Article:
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Between foraging and farming: strategic responses to the Holocene Thermal Maximum in Southeast Asia

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Tromp,  Monica
Archaeology, Max Planck Institute for the Science of Human History, Max Planck Society;

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Citation

Oxenham, M. F., Trinh, H. H., Willis, A., Jones, R. K., Domett, K., Castillo, C., et al. (2018). Between foraging and farming: strategic responses to the Holocene Thermal Maximum in Southeast Asia. Antiquity, 92(364), 940-957. doi:DOI: 10.15184/aqy.2018.69.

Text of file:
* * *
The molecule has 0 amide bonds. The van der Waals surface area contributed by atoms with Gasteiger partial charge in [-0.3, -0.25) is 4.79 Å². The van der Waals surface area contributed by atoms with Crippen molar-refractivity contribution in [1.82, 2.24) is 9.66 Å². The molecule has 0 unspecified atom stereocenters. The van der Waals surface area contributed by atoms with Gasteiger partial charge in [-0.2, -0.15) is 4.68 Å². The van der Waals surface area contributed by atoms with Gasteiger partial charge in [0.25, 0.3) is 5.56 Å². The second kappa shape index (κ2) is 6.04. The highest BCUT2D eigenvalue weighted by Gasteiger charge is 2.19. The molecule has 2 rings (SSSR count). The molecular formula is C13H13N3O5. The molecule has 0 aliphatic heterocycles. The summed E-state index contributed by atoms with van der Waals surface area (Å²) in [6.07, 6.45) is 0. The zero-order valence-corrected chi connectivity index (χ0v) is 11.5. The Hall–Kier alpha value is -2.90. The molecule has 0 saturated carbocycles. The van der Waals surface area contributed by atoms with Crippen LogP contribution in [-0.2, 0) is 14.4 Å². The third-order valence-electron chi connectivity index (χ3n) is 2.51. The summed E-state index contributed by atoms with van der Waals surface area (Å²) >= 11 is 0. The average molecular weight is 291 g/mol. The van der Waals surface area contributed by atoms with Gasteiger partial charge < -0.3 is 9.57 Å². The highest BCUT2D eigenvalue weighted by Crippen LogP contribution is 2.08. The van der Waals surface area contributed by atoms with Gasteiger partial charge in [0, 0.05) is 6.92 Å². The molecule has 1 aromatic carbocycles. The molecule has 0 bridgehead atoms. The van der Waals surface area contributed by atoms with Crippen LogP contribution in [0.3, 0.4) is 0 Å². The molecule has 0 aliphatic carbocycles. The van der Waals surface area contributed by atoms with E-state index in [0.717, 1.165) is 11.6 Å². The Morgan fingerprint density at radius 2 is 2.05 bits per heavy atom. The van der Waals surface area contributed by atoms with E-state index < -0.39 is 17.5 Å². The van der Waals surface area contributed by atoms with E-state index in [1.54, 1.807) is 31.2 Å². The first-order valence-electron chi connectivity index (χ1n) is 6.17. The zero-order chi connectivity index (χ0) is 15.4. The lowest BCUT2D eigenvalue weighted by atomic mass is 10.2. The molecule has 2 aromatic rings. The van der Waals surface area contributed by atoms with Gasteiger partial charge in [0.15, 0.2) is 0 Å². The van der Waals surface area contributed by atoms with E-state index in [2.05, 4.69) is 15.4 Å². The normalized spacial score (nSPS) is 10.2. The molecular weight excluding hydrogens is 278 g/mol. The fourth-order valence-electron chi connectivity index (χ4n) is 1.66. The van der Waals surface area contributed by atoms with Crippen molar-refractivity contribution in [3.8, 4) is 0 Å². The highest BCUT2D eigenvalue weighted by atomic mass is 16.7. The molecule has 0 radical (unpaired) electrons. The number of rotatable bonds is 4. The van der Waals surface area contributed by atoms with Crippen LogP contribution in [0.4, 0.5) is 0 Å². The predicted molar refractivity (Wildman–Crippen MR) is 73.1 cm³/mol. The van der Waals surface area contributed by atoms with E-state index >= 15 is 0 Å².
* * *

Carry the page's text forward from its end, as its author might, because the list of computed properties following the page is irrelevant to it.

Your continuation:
Cite as: https://hdl.handle.net/21.11116/0000-0001-F79B-A
Abstract
Large, ‘complex’ pre-Neolithic hunter-gatherer communities thrived in southern China and northern Vietnam, contemporaneous with the expansion of farming. Research at Con Co Ngua in Vietnam suggests that such hunter-gatherer populations shared characteristics with early farming communities: high disease loads, pottery, complex mortuary practices and access to stable sources of carbohydrates and protein. The substantive difference was in the use of domesticated plants and animals—effectively representing alternative responses to optimal climatic conditions. The work here suggests that the supposed correlation between farming and a decline in health may need to be reassessed.